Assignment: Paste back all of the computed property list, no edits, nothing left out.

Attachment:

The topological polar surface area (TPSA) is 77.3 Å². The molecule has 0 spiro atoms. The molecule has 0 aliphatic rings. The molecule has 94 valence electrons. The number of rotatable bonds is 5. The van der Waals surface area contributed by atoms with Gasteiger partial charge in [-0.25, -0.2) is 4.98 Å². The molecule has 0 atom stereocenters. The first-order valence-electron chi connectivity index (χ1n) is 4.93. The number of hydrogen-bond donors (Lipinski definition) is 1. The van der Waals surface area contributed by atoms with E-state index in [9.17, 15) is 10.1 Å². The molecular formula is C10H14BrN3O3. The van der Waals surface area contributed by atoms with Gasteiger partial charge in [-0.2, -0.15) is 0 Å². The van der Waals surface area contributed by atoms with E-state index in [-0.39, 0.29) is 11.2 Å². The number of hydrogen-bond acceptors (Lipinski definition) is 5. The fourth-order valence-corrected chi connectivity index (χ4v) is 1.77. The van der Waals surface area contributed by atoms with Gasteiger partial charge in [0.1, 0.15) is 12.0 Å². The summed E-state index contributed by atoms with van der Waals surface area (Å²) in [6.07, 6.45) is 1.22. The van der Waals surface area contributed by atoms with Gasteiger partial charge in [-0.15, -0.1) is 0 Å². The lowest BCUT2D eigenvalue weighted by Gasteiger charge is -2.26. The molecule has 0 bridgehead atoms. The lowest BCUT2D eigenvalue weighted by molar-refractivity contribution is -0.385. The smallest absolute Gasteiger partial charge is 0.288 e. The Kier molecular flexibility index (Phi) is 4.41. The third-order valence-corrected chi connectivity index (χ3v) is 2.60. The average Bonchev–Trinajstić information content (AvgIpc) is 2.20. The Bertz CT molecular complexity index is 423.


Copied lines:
The topological polar surface area (TPSA) is 77.3 Å². The molecule has 0 spiro atoms. The molecule has 0 aliphatic rings. The molecule has 94 valence electrons. The number of rotatable bonds is 5. The van der Waals surface area contributed by atoms with Gasteiger partial charge in [-0.25, -0.2) is 4.98 Å². The molecule has 0 atom stereocenters. The first-order valence-electron chi connectivity index (χ1n) is 4.93. The number of hydrogen-bond donors (Lipinski definition) is 1. The van der Waals surface area contributed by atoms with E-state index in [9.17, 15) is 10.1 Å². The molecular formula is C10H14BrN3O3. The van der Waals surface area contributed by atoms with Gasteiger partial charge in [-0.2, -0.15) is 0 Å². The van der Waals surface area contributed by atoms with E-state index in [-0.39, 0.29) is 11.2 Å². The number of hydrogen-bond acceptors (Lipinski definition) is 5. The fourth-order valence-corrected chi connectivity index (χ4v) is 1.77. The van der Waals surface area contributed by atoms with Gasteiger partial charge in [0.1, 0.15) is 12.0 Å². The summed E-state index contributed by atoms with van der Waals surface area (Å²) in [6.07, 6.45) is 1.22. The van der Waals surface area contributed by atoms with Gasteiger partial charge in [-0.15, -0.1) is 0 Å². The lowest BCUT2D eigenvalue weighted by Gasteiger charge is -2.26. The molecule has 0 bridgehead atoms. The lowest BCUT2D eigenvalue weighted by molar-refractivity contribution is -0.385. The smallest absolute Gasteiger partial charge is 0.288 e. The Kier molecular flexibility index (Phi) is 4.41. The third-order valence-corrected chi connectivity index (χ3v) is 2.60. The average Bonchev–Trinajstić information content (AvgIpc) is 2.20. The Bertz CT molecular complexity index is 423.